Swaptions, which give the holder the right to swap a fixed-for a floating-rate obligation at some future point at a predetermined level, are used by firms from Pacific Investment Management Co., which runs the world’s biggest mutual fund, to the manager of Dutch postal operator PostNL NV’s pension, according to regulatory filings.

Cooperating ‘Fully’

PostNL’s pension earned 6.4 percent on its interest-rate swaps and swaptions in 2010, according to its annual report. Representatives from the Dutch company and Pimco didn’t immediately respond to requests for comment.

Banks set ISDAfix for 10-year rate swaps at 2.807 percent today, up from 1.785 percent at year-end, according to ICAP data.

In their five-year settlement agreements with the CFTC, Barclays, RBS, and UBS said they would “cooperate fully and expeditiously with the commission” and any other governmental agency related to Libor or “any investigation, civil litigation, or administrative matter related to the subject matter of this action or any current or future commission investigation.”

U.S. investigators used such sweeping language to aid probes of other benchmarks, Henning said.

‘Bitten the Bullet’

“They knew this was coming when they settled Libor,” he said. “It’s not like they stumbled across this. That’s why they made it broad.”

Cooperation clauses in deferred prosecution agreements allow banks to order their employees to talk with investigators or face being fired, according to Coffee at Columbia.

“If you breach your deferred prosecution agreement, the government can indict you” and seek greater damages than it received under the settlements, he said. The three firms have already “bitten the bullet,” he said. “They don’t want a second round of penalties.”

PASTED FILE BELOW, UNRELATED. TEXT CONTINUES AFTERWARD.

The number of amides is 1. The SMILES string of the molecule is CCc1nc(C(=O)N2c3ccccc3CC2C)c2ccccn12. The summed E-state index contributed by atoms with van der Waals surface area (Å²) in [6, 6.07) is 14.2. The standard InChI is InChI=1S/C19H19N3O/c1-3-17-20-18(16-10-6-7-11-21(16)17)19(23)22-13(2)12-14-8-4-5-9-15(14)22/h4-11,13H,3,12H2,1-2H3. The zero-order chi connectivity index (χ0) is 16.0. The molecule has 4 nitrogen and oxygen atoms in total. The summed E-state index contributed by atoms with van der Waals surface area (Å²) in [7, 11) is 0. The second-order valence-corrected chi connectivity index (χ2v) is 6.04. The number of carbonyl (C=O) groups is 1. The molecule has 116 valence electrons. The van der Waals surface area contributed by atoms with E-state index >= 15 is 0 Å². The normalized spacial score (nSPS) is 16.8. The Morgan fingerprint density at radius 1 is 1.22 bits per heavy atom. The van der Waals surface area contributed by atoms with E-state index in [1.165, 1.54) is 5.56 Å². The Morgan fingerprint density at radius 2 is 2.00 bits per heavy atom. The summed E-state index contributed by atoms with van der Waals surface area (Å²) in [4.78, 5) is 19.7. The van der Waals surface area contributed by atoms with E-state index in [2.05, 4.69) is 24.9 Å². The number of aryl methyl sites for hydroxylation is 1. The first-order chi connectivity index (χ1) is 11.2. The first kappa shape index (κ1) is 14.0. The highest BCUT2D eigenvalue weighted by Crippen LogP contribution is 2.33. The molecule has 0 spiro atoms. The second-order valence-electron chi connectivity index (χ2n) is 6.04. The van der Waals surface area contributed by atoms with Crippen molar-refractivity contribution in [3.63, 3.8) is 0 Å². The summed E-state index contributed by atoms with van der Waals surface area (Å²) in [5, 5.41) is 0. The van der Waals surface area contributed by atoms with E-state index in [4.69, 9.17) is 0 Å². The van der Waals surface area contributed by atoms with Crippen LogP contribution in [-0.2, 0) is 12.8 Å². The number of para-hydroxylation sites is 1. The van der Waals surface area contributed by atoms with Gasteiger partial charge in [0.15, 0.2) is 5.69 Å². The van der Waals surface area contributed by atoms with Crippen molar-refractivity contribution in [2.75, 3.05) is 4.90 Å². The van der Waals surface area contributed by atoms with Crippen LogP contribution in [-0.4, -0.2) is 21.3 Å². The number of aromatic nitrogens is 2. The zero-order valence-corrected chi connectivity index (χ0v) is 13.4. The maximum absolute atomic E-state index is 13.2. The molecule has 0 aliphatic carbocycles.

Investigators will need to produce e-mails that clearly show manipulative intent by traders, as they did in the Libor probe, said Jack Chen, a financial consultant in New York who has written about the swaps benchmark and Libor for SFC Associates, a financial consulting firm specializing in litigation matters. Otherwise, the banks may be able to defend the actions as typical trading activities, he said.

Lawsuit Risk

RBS said in a regulatory filing last week that it “continues to cooperate” with inquiries of its “submissions, communications and procedures relating to the setting of a number of trading rates,” including ISDAfix.

Prior to the CFTC investigation, which began last year, the lenders that contributed to ISDAfix were Bank of America Corp., Barclays, BNP Paribas SA, Citigroup, Credit Suisse Group AG, Deutsche Bank AG, Goldman Sachs Group Inc., HSBC Holdings Plc, JPMorgan Chase & Co., Mizuho Financial Group Inc., Morgan Stanley, Nomura Holdings Inc., Royal Bank of Scotland, UBS and Wells Fargo & Co.

ISDAfix rates are distributed by Thomson Reuters, Telekurs and Bloomberg LP, the parent of Bloomberg News, according to ISDA’s website. Bloomberg competes with ICAP in some businesses, including foreign-exchange and swaps trading.

“The real risk to these banks is private lawsuits” from asset managers and pension funds, Henning said. “This isn’t going up against mom and pop,” he said, “and that’s scary for the banks if there was manipulation.”

To contact the reporter on this story: Matthew Leising in New York at mleising@bloomberg.net.

To contact the editor responsible for this story: Alan Goldstein at agoldstein5@bloomberg.net.